The day broke sunny and warm but was not as humid as yesterday which made portaging today more bearable.  After a good breakfast we broke camp and were on the water in good time.  At the start of the 405m portage into McIntosh someone had left a sleeping bag draped over some bushes.  I examined the bag and all I could find wrong with it was a busted zipper.  Why the person decided to leave the bag behind was beyond me given the comfortable sleeping temperatures at night and now they were without a bag at all!

The surface of McIntosh Lake was like glass this morning with the last remains of some mist still dancing over the water.  I had thought about camping on McIntosh for our first night but in the past I had seen it quite busy, even with having to do the 2320m portage out of Tom Thomson Lake.  Today though the lake was empty save for a sole canoe skirting along the southern shore heading down to Ink Lake to that big portage.

From McIntosh we took the 655m into Straight Shore Lake where I found a nice fleece toque.  A nice paddle down Straight Shore to the 975m into Rosswood Lake and a short paddle to the 175m took us into Brûlé Lake.

I had been to Brûlé several times before while working for the Park but had only accessed it via the closed interior road so it was nice to view the lake from a different vantage point.  There are also a couple of cottages on the north shore of the lake as indicated on the Canoe Route map.  Apart from Radiant and Grand Lake, Brûlé is one of my favorite lakes to have a cottage on just given its remoteness.

There are only two campsites on the lake and neither was occupied.  The better of the two is the one on the west shore in the narrow part of the lake.  The only downside to this site is that it backs right onto the access road so you may get the odd Park vehicle or logging truck if there are any operations in that given area.

The 725m portage from Brûlé to Potter Lake follows the road so except for the short, steep climb up the bank it’s a great portage.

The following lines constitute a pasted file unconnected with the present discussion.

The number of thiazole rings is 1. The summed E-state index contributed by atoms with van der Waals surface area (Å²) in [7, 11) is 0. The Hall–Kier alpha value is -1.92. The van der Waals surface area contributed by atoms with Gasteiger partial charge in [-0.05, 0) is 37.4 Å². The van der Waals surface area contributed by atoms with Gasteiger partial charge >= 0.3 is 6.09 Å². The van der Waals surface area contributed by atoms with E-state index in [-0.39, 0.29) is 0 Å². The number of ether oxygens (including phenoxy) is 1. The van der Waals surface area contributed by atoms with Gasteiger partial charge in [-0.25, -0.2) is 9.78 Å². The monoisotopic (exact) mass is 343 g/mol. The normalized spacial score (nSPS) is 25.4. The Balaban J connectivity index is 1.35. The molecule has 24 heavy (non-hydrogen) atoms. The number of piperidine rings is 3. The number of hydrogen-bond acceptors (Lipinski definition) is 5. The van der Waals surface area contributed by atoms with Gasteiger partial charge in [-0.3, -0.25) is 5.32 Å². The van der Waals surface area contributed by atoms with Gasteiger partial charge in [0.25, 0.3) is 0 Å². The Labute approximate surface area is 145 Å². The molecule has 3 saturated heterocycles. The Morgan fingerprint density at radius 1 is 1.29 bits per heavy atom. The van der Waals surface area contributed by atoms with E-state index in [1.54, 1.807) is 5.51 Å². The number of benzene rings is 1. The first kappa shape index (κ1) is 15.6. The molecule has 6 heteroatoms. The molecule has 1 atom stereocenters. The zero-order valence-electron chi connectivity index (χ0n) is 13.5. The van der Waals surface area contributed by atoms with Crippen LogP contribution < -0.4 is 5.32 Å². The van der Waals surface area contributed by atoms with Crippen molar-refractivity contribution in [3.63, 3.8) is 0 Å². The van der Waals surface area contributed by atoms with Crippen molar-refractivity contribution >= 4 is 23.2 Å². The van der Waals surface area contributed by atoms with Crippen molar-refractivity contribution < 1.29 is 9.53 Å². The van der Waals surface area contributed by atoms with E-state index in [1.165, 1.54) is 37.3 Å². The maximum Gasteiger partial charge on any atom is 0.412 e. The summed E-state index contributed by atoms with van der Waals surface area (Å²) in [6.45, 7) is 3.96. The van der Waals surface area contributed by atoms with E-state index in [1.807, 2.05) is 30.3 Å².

Once into Potter Lake we paddled about ten metres down a narrow channel before having to get out and pull the canoe over a beaver damn.  Both campsites in the northern section of the lake were vacant but the one at the top of the southern section was occupied buy a bunch of guys playing soccer.  Which in itself was no small feat as the site was quite high above the water and didn’t look like it much of a flat place to play.

Our next portage, 1040m into Groundhog Lake was directly opposite the campsite but on the map it actually shows it further south.  We had lunch here before starting the first of several low maintenance portages that we would do over the next couple of days.  It would be interesting to see just how “low maintenance” some of them were.

The one into Groundhog Lake wasn’t bad but did have an interesting section over a small little creek.  There was a log jam across the creek with the span probably 30-40 feet and with a height of about five to six feet.  On top of the jam was a rickety, plank foot bridge which had definitely seen better days.  One misstep on the bridge and it definitely could be a dangerous fall.  I hope in the future the Park builds a safer boardwalk across the expanse before someone gets seriously hurt.

A short paddle across Groundhog brought us to the 755m portage into Loft Lake.  Other than being over grown and in need of a good brushing the portage wasn’t bad.
Coming onto Loft the clouds had quickly moved in and our nice sunny day now looked like it could rain at any moment, and halfway down the lake it did start to rain.  It had let up by the time we reached the 840m portage that would take us into Rainbow Lake.

Loft is a nice little lake but the only campsites on the lake are for those using the Western Uplands Backpacking Trail. 

At the start of the portage I found a nice pair of aviator sunglasses.  So far I had found three separate items on three separate portages.  I wondered if it was the same party leaving things behind.  If so they may not have any gear left by the end of their trip at the rate they were losing things!

The portage started off overgrown and remained so through pretty much the whole thing.   Near the end the overgrowth made it difficult to determine the trail and I ended up taking the wrong way down to the lake.  A quick retrace of my steps and taking my second choice of trail, which looked even less than a trail than the one I had just taken, led me to the end of the portage.

According to the map there was only one site for canoe trippers on the lake and two for backpackers.  I was just hoping that the site was half decent.  It turned out it was a great site.  It faced west so we got the evening sun; it was flat, high above the water and had a nice little cliff for jumping into the lake with a couple of nice rock shelves down by the water’s edge.

Rainbow Lake Campsite
Rainbow Lake Campsite